FOR YEARS, PURSUING AN MBA has meant joining a mostly men's club. Male students have long been the norm at business school, and even today only one-third of students are women.
The sparse presence of women is all the more striking when you consider other fields. As a 2006 American Council on Education study found, women make up more than half of those enrolled in medicine and other health science professional programs. Overall, women make up 58 percent of total graduate-level enrollment nationwide.
One might think that hard-nosed business people, especially, would understand the need for hard-nosed meritocracy, regardless of factors such as gender. Indeed, evidence suggests, organizations perform better when they make efforts to include women in their senior ranks. A recent Stanford Business School study showed that gender and racial diversity enables a team to better manage conflict. Reason would dictate that the presence of women in a leadership meeting, such as a board meeting or critical planning meeting, would carry the same effect.
But such organizations are the exception. Nearly 40 years after legal and societal struggles for gender equity, women remain largely absent from top corporate ranks. These days at a typical Fortune 500 firm, fewer than 4 percent of corporate officers are women. And fully 75 percent of Fortune 500 companies reported no women as top earners, found the research group Catalyst.
For business educators, these numbers represent not just a failure of the system, but a call to action.
The goal of any educational program ought to be attracting the best and the brightest, period--regardless of gender, ethnic background, or geography. A program of education that consistently shuns any group of people will lose their potential contributions.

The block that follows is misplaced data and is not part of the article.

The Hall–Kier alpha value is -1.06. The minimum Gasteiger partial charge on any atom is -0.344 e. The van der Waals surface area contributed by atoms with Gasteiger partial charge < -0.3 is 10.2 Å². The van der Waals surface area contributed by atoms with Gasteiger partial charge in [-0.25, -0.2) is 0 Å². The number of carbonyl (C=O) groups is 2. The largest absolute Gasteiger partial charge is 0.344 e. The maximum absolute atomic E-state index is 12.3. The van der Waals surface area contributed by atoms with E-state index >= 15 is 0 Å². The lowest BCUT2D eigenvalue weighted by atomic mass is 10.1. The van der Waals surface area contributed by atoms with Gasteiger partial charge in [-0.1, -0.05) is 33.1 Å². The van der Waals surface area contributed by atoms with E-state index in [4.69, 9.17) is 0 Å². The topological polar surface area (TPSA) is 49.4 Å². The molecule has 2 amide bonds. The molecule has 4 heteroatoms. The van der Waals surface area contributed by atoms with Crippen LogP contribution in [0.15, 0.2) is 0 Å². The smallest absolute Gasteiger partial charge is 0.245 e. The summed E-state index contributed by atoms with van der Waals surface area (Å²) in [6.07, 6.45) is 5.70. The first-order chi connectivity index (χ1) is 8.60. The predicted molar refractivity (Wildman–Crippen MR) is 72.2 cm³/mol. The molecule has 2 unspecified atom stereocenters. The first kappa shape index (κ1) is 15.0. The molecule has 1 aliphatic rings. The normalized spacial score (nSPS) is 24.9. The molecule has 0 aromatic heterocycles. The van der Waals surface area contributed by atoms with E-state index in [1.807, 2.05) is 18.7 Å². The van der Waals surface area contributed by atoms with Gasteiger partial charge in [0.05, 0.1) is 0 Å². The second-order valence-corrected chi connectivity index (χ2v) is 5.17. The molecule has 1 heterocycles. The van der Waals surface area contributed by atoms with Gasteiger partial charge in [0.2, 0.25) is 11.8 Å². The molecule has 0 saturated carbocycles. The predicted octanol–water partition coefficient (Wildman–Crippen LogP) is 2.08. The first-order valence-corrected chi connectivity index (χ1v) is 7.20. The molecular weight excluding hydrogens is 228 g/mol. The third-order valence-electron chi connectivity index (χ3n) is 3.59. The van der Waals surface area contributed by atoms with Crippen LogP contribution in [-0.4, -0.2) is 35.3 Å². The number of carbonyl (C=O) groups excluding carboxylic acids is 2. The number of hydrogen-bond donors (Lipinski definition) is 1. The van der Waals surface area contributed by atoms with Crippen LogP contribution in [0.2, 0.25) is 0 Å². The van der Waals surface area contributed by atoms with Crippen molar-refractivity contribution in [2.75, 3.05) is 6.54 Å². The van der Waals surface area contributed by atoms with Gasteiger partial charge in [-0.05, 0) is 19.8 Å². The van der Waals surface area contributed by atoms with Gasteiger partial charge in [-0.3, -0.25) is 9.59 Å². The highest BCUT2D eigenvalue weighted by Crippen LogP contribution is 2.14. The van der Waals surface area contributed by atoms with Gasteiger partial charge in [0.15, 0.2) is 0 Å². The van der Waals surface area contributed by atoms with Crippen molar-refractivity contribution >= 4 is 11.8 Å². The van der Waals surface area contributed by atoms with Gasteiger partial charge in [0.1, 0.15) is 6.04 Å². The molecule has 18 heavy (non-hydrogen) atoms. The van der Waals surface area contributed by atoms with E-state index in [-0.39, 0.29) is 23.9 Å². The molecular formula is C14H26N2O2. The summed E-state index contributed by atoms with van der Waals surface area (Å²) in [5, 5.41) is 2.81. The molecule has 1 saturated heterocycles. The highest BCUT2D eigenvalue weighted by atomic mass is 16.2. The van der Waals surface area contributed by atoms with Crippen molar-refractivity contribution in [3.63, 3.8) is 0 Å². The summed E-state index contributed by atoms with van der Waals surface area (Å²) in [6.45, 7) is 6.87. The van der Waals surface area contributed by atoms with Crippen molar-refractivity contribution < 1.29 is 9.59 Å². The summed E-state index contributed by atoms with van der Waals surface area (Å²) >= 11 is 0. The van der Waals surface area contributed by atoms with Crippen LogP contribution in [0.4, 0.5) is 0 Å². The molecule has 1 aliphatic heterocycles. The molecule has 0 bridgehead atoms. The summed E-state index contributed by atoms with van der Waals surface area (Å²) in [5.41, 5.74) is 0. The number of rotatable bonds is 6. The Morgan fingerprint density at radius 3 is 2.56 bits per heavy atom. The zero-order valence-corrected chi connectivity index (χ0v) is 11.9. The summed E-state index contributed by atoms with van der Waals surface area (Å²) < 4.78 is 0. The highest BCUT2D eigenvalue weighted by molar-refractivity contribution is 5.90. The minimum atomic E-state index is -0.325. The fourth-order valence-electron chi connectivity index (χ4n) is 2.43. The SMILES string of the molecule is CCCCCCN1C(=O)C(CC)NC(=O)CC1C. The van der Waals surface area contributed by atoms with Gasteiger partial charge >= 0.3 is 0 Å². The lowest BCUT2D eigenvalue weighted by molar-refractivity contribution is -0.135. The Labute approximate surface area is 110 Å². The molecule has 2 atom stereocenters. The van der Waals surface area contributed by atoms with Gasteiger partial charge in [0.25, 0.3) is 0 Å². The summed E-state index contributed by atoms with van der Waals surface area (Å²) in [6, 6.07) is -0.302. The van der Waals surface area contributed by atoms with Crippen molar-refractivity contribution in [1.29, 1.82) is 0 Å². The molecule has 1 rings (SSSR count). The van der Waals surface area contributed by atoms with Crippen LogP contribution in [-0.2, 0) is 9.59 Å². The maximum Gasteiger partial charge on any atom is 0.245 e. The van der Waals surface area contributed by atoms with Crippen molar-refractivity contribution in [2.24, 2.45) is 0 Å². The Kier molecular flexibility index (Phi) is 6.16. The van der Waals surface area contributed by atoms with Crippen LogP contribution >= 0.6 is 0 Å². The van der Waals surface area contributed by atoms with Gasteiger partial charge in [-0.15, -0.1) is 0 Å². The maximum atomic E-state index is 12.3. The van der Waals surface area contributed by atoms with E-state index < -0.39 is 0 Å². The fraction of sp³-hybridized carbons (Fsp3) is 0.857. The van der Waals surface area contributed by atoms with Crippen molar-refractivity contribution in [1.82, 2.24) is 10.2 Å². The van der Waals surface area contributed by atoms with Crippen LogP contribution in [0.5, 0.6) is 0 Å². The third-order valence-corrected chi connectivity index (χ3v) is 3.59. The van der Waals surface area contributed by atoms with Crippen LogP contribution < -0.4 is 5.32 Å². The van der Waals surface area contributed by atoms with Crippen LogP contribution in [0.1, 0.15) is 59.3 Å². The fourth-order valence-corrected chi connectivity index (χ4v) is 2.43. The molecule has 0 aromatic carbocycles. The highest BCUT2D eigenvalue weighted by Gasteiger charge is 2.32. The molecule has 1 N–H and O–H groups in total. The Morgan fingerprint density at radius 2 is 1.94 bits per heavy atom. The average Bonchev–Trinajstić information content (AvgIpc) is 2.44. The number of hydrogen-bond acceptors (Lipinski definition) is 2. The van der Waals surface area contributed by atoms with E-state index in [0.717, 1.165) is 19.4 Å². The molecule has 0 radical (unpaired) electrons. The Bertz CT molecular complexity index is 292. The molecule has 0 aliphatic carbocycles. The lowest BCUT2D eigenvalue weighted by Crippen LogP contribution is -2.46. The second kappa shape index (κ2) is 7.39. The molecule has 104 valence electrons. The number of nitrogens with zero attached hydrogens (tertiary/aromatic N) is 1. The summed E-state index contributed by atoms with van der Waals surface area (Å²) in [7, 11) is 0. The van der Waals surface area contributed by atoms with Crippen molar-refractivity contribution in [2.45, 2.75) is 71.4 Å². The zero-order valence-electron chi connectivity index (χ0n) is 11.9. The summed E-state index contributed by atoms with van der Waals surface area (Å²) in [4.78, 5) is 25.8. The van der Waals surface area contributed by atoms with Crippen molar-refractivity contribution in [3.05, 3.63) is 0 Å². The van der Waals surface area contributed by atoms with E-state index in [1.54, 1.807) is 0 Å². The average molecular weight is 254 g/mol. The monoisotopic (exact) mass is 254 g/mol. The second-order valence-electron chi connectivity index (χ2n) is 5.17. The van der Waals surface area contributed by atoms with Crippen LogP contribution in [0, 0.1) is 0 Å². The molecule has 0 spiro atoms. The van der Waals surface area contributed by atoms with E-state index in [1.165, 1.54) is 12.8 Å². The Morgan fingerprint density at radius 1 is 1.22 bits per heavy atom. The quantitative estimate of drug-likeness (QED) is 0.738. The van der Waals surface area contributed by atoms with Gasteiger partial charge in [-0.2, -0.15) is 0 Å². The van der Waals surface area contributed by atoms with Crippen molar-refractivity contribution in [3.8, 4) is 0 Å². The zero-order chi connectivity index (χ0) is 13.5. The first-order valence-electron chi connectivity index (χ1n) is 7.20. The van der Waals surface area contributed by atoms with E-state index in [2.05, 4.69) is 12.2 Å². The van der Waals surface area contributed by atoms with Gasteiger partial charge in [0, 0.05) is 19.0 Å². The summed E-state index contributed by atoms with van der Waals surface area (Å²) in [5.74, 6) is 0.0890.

WHERE THE WOMEN ARE
Right now, MBA schools are missing about half the boat. To achieve a more balanced enrollment in MBA programs, educators should recognize three reasons that MBA programs attract relatively few women.
One has to do with the time of life most people pursue an MBA. Before starting a traditional MBA program, most schools encourage prospective students to get two to five years of business experience. Part-time executive programs typically aim for people with eight to 15 years of experience.
Nothing wrong with that. By nature, an MBA is an applied degree. The best programs ask students to wrestle with theoretical, academic issues in the context of business. Students are better able to succeed when grounded in real-world business experience. Inadvertently, however, the system seems perfectly designed to weed out women whose life-work choices may involve rearing children.
A second factor relates to the perception of business programs and the business world at large. At a time of seemingly highly publicized corporate scandals, environmental disasters, and ruthless cost cutting, it's all too easy to conclude that the business world is led by cutthroat, heartless, ethically challenged people who are oblivious to any societal mission beyond turning a profit.
A third reason goes back to the lack of women in high-level positions in the business world. After a conscious or unconscious cost-benefit analysis, women may conclude that earning an MBA is not worth the time, energy, and money. They may ask: Why go through all the trouble for the right to compete on a slanted playing field? …